By Eugene White
Common sense tells you to follow your dreams. It also tells you to stay inside when the weather gets bad. But for University of Illinois at Urbana-Champaign (UIUC) atmospheric sciences professor Jeff Frame, the former less so.
Growing up near Detroit, Frame, unlike many children nowadays, was struck by a peculiar interest in the weather. And although Frame says “there was no one real event,” that sparked his interest, he claims his curiosity grew after being introduced to cable television in the mid-1980s. He simply “watched the radar from the Detroit airport go around, and then the soundtrack was the weather radio,” he said.
For most kids, childhood fascinations come as quickly as they go. But for Frame, this one stuck around.
After receiving his bachelor’s degree in atmospheric sciences from the University of Michigan, Frame went on to receive his master’s degree from Penn State, one of the most renowned weather programs in the country. And after passing the qualifying exam to the Ph.D program, Frame began his work as a T.A.. Here, he was able to conduct an undergraduate lab every week, where he “really enjoyed helping the students with their homework and explaining things to them,” he said. “And it was from that that I realized I really enjoyed teaching and and that I was pretty good at it.”
Frame then proceeded to teach the introductory course for meteorology at Penn State as a senior graduate student, officially starting his career in education.
After receiving a temporary visiting assistant professor position at Hobart and William Smith Colleges, Frame began looking for other jobs at universities nationwide — primarily small colleges with teaching-focused positions. This changed, however, when a position at UIUC opened.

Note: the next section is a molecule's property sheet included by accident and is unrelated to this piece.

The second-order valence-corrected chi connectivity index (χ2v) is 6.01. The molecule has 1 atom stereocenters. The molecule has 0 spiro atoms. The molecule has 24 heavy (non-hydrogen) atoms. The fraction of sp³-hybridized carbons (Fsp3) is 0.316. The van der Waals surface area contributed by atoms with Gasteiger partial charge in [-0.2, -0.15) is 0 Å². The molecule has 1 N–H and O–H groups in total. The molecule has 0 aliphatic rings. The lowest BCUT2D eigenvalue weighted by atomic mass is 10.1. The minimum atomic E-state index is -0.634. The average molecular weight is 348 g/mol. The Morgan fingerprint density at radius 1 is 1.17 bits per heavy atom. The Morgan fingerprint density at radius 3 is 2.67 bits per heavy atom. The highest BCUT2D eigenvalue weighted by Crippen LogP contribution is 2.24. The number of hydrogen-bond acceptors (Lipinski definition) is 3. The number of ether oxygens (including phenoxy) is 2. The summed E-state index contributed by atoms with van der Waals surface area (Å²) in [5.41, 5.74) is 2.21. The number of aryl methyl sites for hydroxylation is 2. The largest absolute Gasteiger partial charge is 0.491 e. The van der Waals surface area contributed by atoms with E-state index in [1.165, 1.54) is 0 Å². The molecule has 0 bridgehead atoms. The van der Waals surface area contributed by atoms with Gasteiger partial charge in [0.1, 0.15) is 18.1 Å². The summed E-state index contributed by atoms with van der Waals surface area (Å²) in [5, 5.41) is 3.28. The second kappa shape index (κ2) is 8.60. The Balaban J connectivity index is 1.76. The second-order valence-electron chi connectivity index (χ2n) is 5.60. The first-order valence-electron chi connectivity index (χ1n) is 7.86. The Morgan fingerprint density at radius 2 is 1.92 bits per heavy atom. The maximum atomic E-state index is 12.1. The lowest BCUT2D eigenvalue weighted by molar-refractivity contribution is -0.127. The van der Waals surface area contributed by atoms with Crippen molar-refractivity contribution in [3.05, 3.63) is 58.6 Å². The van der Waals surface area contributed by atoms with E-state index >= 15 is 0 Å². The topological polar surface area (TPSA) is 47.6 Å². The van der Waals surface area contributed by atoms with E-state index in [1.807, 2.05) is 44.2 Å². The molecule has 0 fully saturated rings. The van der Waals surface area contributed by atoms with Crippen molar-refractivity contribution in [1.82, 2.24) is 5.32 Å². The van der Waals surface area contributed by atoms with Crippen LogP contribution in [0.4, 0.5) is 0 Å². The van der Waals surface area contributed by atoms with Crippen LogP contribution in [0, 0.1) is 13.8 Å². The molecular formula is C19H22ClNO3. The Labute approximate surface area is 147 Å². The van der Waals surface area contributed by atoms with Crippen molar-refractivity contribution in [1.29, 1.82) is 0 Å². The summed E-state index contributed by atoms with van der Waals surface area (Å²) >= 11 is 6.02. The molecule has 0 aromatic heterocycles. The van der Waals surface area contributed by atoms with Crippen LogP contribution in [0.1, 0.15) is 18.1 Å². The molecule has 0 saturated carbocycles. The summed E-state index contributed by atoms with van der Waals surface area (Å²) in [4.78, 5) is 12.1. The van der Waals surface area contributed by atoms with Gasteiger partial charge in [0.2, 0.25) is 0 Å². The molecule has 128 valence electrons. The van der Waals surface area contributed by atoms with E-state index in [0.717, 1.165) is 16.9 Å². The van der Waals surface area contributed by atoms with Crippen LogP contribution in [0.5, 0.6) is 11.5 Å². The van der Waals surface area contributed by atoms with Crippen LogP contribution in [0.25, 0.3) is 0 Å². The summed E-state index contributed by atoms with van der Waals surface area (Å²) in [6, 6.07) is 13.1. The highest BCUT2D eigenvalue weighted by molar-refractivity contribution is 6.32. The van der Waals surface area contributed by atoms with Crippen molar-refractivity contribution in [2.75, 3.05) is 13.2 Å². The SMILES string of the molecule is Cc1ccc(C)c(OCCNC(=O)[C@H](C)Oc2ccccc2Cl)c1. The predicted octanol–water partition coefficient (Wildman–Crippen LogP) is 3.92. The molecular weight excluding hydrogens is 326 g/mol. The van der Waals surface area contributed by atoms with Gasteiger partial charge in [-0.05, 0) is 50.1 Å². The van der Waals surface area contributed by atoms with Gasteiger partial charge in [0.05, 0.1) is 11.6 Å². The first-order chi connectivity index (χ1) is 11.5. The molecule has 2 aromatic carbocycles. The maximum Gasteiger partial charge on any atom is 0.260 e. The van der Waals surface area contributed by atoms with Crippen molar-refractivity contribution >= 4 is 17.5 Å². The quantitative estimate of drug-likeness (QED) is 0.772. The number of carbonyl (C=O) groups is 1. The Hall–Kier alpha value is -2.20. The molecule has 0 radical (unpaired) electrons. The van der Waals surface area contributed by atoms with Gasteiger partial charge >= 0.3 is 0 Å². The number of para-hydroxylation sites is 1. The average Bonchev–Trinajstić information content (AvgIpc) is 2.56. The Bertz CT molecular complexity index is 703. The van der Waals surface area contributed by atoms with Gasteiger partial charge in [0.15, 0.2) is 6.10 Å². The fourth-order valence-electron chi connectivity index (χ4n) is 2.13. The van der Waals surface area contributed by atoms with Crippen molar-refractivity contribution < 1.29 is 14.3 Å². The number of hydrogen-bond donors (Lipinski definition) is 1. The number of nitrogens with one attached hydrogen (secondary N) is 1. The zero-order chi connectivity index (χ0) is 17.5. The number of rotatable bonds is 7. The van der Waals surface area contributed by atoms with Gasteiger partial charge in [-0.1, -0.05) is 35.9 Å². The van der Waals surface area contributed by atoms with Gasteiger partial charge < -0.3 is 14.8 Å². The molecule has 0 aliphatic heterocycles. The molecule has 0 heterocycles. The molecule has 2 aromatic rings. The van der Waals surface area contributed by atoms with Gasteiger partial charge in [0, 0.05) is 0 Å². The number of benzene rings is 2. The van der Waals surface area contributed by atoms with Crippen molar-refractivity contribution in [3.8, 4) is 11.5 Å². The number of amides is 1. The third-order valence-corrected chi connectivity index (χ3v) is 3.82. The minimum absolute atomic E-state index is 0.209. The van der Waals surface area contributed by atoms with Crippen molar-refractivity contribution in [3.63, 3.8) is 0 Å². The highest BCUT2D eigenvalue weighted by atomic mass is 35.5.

Although the size of the school was not what he had in mind, Frame recalls as he looked at the job description, he said, “if I could’ve written it, this is what I would teach.”
Since starting at UIUC in 2010, Frame has taught a mélange of weather-related courses ranging from Introduction to Meteorology (ATMS 100) to Field Studies in Convection (ATMS 324), a field course over the summer.
In the field course, Frame and his students choose a location within a 10 to 12-hour distance where severe weather is likely to appear. Here, they carefully examine the weather for days at a time. Frame says “the students come back from the field course and they tell me ‘I’ve learned more in this two-week period than I have in any other two-week period in my life’ — that’s motivation right there to keep doing it.” His extensive experience with storms allows him to teach, navigate and analyze these massive systems, providing a hands-on learning experience for students.
Having participated in various weather-related studies since 2002, some of Frame’s most prominent projects include those of the Vortex 2 study in 2009 and 2010. Regarded as one of the largest weather-related studies in history, Frame along with other meteorologists “took mobile radars and other instruments around rotating thunderstorms called supercells,” he said. “This provided valuable scientific data trying to figure out why some storms produce tornadoes, why some don’t and how that actually happens.”
Frame’s work isn’t limited to national studies, however. He regularly participates in impromptu local storm chases, including the Sept. 9 EF-2 tornado that ripped through Homer, Ill., leveling a home in its path. After spotting the funnel cloud on the way, Frame sent a photo to the National Weather Service, precipitating an immediate tornado warning.
When asked about his future plans, Frame remains adamant about teaching, underscoring his deep passion for the field. And considering his lifelong dedication to weather, his work reflects the epitome of the follow-your-dream notion.
“You want to get a job where you don’t dread Monday morning,” he said. “I love my job, I love teaching and I love working with the students.”
Header photo, tornado photo courtesy of Jeff Frame
All other images taken by Rachel Tison